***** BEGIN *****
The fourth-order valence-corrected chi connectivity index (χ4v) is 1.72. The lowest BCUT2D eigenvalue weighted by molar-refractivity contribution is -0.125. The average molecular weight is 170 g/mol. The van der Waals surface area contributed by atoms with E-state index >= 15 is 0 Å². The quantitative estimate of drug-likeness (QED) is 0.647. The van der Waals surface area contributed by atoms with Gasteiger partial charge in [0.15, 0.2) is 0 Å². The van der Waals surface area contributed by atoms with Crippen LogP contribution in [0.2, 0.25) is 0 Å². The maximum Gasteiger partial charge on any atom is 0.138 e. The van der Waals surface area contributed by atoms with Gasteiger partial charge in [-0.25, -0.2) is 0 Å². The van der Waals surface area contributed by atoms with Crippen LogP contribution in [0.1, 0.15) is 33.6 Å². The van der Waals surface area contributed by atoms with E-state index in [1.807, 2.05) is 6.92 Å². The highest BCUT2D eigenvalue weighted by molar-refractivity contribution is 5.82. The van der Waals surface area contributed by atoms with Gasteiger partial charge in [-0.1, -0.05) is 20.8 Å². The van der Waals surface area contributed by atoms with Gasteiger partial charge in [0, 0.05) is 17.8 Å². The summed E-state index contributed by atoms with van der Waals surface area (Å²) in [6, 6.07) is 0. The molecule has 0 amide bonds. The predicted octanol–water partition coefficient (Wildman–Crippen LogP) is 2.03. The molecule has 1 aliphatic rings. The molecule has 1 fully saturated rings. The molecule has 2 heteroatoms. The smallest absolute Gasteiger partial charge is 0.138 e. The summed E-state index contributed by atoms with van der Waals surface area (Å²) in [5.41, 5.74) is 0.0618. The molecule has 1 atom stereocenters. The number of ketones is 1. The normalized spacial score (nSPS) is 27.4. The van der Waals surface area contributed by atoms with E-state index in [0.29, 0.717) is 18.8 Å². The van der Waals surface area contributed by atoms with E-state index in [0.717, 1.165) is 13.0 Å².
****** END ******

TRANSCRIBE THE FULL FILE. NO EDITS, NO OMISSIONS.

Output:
The fourth-order valence-corrected chi connectivity index (χ4v) is 1.72. The lowest BCUT2D eigenvalue weighted by molar-refractivity contribution is -0.125. The average molecular weight is 170 g/mol. The van der Waals surface area contributed by atoms with E-state index >= 15 is 0 Å². The quantitative estimate of drug-likeness (QED) is 0.647. The van der Waals surface area contributed by atoms with Gasteiger partial charge in [0.15, 0.2) is 0 Å². The van der Waals surface area contributed by atoms with Crippen LogP contribution in [0.2, 0.25) is 0 Å². The maximum Gasteiger partial charge on any atom is 0.138 e. The van der Waals surface area contributed by atoms with Gasteiger partial charge in [-0.25, -0.2) is 0 Å². The van der Waals surface area contributed by atoms with Crippen LogP contribution in [0.1, 0.15) is 33.6 Å². The van der Waals surface area contributed by atoms with E-state index in [1.807, 2.05) is 6.92 Å². The highest BCUT2D eigenvalue weighted by molar-refractivity contribution is 5.82. The van der Waals surface area contributed by atoms with Gasteiger partial charge in [-0.1, -0.05) is 20.8 Å². The van der Waals surface area contributed by atoms with Gasteiger partial charge in [0, 0.05) is 17.8 Å². The summed E-state index contributed by atoms with van der Waals surface area (Å²) in [6, 6.07) is 0. The molecule has 0 amide bonds. The predicted octanol–water partition coefficient (Wildman–Crippen LogP) is 2.03. The molecule has 1 aliphatic rings. The molecule has 1 fully saturated rings. The molecule has 2 heteroatoms. The smallest absolute Gasteiger partial charge is 0.138 e. The summed E-state index contributed by atoms with van der Waals surface area (Å²) in [5.41, 5.74) is 0.0618. The molecule has 1 atom stereocenters. The number of ketones is 1. The normalized spacial score (nSPS) is 27.4. The van der Waals surface area contributed by atoms with E-state index in [0.29, 0.717) is 18.8 Å². The van der Waals surface area contributed by atoms with E-state index in [0.717, 1.165) is 13.0 Å².